Over the course of his training, Dr. Gordon studied in three high-profile Canada research laboratories, each with a record for excellence.
He began his graduate training with Dr. David Hood in the School of Kinesiology and Health Science at York University.
During his master’s training with Dr. Hood, he studied how skeletal muscle mitochondria physiologically adapt to chronic contractile activity, with a specific interest in the mitochondrial protein import pathway and the molecular regulation of the mitochondrial transcription factor A (Tfam).
During his PhD training, he studied with Dr. John McDermott in the Department of Biology at York University. Here, he examined the importance of the myocyte enhancer factor 2 (MEF2) family of transcription factors in muscle differentiation.
His dissertation was directed toward understanding how protein kinase A (PKA) negatively regulates MEF2 activity and muscle gene transcription. In addition, they identified a novel MEF2 interacting partner, the protein phosphatase 1α, and determined how this mechanism regulates myocardin expression in vascular smooth muscle cells through CPI-17.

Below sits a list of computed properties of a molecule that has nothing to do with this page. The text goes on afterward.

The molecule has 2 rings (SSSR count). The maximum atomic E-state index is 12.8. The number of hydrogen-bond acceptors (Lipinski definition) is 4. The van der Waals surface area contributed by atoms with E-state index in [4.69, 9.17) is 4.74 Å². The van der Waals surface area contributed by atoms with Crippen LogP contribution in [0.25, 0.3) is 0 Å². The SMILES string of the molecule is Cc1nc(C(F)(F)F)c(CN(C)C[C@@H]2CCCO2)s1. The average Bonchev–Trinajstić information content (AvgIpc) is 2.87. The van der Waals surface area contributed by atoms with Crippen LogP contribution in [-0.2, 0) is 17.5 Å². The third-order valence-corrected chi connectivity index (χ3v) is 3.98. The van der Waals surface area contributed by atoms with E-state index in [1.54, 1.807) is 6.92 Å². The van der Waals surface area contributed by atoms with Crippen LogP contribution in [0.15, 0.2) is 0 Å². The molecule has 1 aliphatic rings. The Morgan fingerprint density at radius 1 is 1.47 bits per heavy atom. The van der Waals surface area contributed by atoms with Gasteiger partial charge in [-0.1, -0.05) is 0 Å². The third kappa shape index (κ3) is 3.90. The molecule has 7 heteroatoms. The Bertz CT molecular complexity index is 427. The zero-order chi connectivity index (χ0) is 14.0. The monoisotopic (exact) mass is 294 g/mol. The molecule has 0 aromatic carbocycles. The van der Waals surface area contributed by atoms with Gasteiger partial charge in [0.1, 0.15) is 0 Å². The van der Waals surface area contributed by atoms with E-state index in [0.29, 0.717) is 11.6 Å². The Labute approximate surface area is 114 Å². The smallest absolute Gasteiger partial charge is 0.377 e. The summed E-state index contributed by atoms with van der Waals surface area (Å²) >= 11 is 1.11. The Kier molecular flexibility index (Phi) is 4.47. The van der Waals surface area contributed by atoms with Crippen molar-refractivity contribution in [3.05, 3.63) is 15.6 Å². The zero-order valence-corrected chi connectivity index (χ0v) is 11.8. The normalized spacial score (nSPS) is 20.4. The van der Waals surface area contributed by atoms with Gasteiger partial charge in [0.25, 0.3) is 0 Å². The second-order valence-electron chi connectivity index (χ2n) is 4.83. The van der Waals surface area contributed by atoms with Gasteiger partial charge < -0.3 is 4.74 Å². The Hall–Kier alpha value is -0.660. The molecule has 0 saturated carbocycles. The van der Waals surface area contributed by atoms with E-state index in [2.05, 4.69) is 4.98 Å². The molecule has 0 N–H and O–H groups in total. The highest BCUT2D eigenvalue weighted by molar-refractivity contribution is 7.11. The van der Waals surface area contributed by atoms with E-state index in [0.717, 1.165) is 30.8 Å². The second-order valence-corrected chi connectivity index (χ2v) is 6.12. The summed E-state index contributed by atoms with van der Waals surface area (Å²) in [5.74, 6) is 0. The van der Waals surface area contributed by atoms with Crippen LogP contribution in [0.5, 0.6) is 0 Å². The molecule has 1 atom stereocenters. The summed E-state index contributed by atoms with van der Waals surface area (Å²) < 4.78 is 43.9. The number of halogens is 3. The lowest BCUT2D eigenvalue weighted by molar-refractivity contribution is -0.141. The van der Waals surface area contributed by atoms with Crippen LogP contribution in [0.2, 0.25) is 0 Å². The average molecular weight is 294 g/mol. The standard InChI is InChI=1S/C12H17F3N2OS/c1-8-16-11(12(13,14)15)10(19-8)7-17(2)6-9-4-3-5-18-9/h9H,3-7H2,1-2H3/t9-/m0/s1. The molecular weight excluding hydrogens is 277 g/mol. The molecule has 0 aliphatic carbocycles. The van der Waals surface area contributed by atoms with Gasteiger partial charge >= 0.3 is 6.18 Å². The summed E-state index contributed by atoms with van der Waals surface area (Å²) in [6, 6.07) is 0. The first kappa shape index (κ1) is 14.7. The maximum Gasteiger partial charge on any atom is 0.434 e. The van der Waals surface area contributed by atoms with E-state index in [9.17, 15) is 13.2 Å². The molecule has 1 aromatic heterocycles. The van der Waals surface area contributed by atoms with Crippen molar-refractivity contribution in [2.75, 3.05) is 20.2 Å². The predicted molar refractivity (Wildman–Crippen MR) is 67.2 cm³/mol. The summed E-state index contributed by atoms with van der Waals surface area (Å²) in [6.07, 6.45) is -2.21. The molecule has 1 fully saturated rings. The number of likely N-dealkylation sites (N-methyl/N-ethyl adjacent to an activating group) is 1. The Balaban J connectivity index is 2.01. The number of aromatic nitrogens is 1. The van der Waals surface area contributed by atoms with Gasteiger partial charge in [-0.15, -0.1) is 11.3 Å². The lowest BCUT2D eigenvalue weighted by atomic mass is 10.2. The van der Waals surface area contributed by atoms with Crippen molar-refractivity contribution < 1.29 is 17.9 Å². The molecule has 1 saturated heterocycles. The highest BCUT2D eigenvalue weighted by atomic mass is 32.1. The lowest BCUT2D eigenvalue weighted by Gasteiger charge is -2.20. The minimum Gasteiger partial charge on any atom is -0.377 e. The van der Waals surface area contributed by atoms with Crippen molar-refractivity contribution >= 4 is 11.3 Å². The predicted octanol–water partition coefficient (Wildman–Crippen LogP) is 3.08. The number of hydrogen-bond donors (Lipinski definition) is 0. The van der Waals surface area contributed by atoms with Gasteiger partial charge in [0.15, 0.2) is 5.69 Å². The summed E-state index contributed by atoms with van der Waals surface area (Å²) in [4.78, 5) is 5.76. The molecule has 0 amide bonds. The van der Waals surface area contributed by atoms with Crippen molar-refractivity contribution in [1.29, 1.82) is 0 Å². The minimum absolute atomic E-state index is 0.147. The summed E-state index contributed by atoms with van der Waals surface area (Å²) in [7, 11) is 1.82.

Finally, he trained as a postdoctoral fellow with Dr. Lorrie Kirshenbaum at the St. Boniface Research Centre, where he studied the molecular regulation of hypoxia-induced programmed cell death in cardiac myocytes.
Here, he engaged in the discovery and biological characterization of a novel hypoxia-inducible splice variant of the death-gene Bnip3. They discovered that this splice variant acts as an endogenous inhibitor, serving to promote cardiac myocyte survival.
PhD, department of biology, York University, Toronto
Master of science, department of kinesiology and health science, York University, Toronto
Bachelor of kinesiology, department of kinesiology, McMaster University, Hamilton
CIHR-MHRC Post-Doctoral Fellowship (2011-2012)
CIHR IMPACT Strategic Training Program Post-Doctoral Fellowship (2011-2012)
Arnold Naimark Young Investigator Award (2011)